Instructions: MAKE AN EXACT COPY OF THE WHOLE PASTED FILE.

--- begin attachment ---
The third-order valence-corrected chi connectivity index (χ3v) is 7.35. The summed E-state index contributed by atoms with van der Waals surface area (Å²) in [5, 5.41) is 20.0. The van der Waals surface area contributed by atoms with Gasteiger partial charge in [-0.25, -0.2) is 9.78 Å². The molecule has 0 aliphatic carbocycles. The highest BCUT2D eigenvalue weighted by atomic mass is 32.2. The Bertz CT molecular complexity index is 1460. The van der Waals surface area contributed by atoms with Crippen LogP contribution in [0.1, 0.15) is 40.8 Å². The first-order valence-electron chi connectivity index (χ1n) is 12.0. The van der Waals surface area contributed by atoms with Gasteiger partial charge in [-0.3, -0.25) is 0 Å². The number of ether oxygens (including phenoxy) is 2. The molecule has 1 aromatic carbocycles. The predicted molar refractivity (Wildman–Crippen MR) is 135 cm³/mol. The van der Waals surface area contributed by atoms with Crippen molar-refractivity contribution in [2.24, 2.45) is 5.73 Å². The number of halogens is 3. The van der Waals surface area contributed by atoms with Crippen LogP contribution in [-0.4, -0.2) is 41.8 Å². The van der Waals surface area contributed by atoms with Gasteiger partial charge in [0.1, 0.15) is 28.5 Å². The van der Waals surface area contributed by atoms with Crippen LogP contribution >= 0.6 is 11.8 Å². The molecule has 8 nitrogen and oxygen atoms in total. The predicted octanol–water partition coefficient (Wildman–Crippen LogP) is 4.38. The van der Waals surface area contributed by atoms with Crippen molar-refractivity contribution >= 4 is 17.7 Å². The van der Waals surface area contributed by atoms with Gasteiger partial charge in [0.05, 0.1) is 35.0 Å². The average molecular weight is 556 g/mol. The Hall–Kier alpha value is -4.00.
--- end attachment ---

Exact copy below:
The third-order valence-corrected chi connectivity index (χ3v) is 7.35. The summed E-state index contributed by atoms with van der Waals surface area (Å²) in [5, 5.41) is 20.0. The van der Waals surface area contributed by atoms with Gasteiger partial charge in [-0.25, -0.2) is 9.78 Å². The molecule has 0 aliphatic carbocycles. The highest BCUT2D eigenvalue weighted by atomic mass is 32.2. The Bertz CT molecular complexity index is 1460. The van der Waals surface area contributed by atoms with Crippen LogP contribution in [0.1, 0.15) is 40.8 Å². The first-order valence-electron chi connectivity index (χ1n) is 12.0. The van der Waals surface area contributed by atoms with Gasteiger partial charge in [-0.3, -0.25) is 0 Å². The number of ether oxygens (including phenoxy) is 2. The molecule has 1 aromatic carbocycles. The predicted molar refractivity (Wildman–Crippen MR) is 135 cm³/mol. The van der Waals surface area contributed by atoms with Crippen molar-refractivity contribution in [2.24, 2.45) is 5.73 Å². The number of halogens is 3. The van der Waals surface area contributed by atoms with Crippen LogP contribution in [-0.4, -0.2) is 41.8 Å². The van der Waals surface area contributed by atoms with Gasteiger partial charge in [0.1, 0.15) is 28.5 Å². The van der Waals surface area contributed by atoms with Crippen LogP contribution >= 0.6 is 11.8 Å². The molecule has 8 nitrogen and oxygen atoms in total. The predicted octanol–water partition coefficient (Wildman–Crippen LogP) is 4.38. The van der Waals surface area contributed by atoms with Crippen molar-refractivity contribution >= 4 is 17.7 Å². The van der Waals surface area contributed by atoms with Gasteiger partial charge in [0.05, 0.1) is 35.0 Å². The average molecular weight is 556 g/mol. The Hall–Kier alpha value is -4.00.